The following Letter to the Editor appeared in the online edition of the Belmont Citizen Herald on March 18, 2021.

In just a few weeks, Belmont faces a crucial vote in our local election. Though it’s easy to pass off town elections as irrelevant, the environment, education, and financial security of our town and our neighbors are at risk, and you can help by voting “yes” on the override on April 6.

In recent weeks, as freak weather has ravaged states like Texas, we have reflected on our own town’s steps toward environmental action, which have fallen short of meeting our sustainability goals. Voting “yes” for the override opens the door for further sustainability practices, as a new building specialist can ensure net-zero and clean building practices to guide Belmont in meeting or exceeding our climate goals — saving both money and energy over the long haul.

As young students, we place the future of our planet at the forefront of our concerns and we rely on adults to help us reach these goals.

As high schoolers who have reaped the benefits of Belmont’s rigorous music programs, AP courses, athletics, and dedicated faculty and staff, we consider the override crucial to our future in the classroom. With $2.07 million at risk of being cut from the school budget, we fear the loss of the programs where some of our fondest memories have been made. In orchestra this year we’ve had the chance to examine issues of environmental justice and racism, themes often left out of traditional music programs. In our AP science courses, we have critically examined climate change and the economic impacts of environmental destruction. These unique opportunities to learn beyond the textbook are fundamental facets of a Belmont education at risk of being lost. Voting “yes” on the override promises that Belmont students will continue to stand out as critical thinkers and conscientious citizens.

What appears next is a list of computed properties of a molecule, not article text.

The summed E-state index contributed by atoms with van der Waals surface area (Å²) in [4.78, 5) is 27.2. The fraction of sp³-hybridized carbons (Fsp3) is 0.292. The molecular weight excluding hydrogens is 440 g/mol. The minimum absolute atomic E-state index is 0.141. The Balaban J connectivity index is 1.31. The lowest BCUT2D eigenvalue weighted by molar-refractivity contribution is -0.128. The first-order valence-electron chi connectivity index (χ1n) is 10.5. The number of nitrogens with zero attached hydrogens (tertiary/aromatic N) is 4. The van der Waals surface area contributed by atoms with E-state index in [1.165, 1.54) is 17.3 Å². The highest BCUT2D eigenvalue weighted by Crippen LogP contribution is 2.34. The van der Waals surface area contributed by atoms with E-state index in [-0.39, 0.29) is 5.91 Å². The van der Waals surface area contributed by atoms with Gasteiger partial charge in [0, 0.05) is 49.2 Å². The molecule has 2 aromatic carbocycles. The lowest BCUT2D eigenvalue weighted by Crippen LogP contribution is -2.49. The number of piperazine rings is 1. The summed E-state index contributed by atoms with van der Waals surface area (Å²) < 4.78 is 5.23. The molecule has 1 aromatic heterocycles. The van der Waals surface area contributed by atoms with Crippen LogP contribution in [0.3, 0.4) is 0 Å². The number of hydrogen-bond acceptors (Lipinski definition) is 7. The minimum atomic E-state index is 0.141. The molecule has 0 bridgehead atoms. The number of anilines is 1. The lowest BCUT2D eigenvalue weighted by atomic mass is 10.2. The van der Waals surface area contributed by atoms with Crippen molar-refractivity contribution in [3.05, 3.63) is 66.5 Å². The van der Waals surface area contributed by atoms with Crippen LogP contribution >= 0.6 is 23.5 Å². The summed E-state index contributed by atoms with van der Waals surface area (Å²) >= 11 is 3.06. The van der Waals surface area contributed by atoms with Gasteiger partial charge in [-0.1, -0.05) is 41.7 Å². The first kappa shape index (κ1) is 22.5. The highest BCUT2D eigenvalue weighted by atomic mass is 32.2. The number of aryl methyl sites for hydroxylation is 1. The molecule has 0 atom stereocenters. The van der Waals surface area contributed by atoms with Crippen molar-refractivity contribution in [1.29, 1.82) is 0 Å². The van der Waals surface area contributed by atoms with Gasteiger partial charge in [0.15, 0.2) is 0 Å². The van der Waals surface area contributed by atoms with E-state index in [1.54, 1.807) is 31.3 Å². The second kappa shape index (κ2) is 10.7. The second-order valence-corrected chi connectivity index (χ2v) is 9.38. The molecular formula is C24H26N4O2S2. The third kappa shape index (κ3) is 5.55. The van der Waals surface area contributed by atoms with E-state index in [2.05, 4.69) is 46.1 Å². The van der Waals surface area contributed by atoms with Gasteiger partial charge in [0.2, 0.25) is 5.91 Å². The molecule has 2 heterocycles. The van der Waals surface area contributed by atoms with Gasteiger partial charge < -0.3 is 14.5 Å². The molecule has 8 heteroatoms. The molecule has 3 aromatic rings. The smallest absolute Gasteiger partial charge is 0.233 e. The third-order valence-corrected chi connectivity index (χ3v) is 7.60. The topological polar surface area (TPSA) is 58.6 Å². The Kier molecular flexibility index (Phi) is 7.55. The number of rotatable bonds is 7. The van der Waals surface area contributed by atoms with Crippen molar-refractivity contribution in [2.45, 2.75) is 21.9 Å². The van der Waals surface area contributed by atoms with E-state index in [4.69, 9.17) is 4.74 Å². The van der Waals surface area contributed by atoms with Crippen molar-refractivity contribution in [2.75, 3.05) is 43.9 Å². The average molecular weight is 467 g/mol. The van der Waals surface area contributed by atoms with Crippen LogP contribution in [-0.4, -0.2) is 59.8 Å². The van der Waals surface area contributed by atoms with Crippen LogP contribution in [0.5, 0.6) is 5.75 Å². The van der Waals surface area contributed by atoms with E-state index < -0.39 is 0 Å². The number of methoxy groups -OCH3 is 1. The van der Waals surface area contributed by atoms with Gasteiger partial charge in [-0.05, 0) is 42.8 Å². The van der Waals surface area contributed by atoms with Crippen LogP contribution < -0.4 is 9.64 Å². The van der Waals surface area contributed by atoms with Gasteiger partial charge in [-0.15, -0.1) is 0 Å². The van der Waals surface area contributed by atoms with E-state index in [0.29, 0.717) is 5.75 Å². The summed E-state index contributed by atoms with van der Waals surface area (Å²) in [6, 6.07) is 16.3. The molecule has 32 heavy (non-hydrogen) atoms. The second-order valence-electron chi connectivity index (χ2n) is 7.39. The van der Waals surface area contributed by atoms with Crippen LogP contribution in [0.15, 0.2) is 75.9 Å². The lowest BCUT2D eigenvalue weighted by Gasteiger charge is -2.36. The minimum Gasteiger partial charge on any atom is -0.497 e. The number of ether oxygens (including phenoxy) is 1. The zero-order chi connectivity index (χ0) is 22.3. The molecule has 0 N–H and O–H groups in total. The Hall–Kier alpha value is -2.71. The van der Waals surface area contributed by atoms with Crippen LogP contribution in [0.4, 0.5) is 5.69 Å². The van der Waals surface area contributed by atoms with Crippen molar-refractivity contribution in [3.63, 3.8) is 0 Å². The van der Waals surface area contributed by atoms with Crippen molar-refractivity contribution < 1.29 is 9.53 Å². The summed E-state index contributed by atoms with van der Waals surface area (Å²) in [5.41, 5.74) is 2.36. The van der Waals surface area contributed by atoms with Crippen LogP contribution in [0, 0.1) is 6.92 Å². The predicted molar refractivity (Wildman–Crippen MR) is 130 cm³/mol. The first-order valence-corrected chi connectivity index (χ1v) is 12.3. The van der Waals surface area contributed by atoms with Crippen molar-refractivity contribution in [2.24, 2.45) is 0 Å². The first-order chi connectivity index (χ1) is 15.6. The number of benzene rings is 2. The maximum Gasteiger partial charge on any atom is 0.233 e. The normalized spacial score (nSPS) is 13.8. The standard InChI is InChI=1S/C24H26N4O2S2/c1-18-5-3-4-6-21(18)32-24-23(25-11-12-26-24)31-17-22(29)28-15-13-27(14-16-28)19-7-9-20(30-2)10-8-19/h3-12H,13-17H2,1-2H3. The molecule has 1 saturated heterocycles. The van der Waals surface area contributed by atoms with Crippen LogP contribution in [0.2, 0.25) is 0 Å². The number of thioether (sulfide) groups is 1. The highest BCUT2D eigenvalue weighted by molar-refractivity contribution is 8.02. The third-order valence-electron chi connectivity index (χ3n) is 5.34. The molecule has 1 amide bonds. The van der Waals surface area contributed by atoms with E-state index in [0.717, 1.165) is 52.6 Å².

To us, the override represents a bright future. We implore you to consider the great disservice that cutting funding for sustainability, education, music, and athletics does to our community of passionate young people, and ask that you keep the young people of Belmont in mind as you head to the polls on April 6. We are so grateful for the opportunities that Belmont has given us, and we hope that children younger than us can continue to thrive in well-funded schools like we have. Thank you.

Margo Danahy (‘21), Rutledge Road 

Shanta Pai (‘22), Common Street

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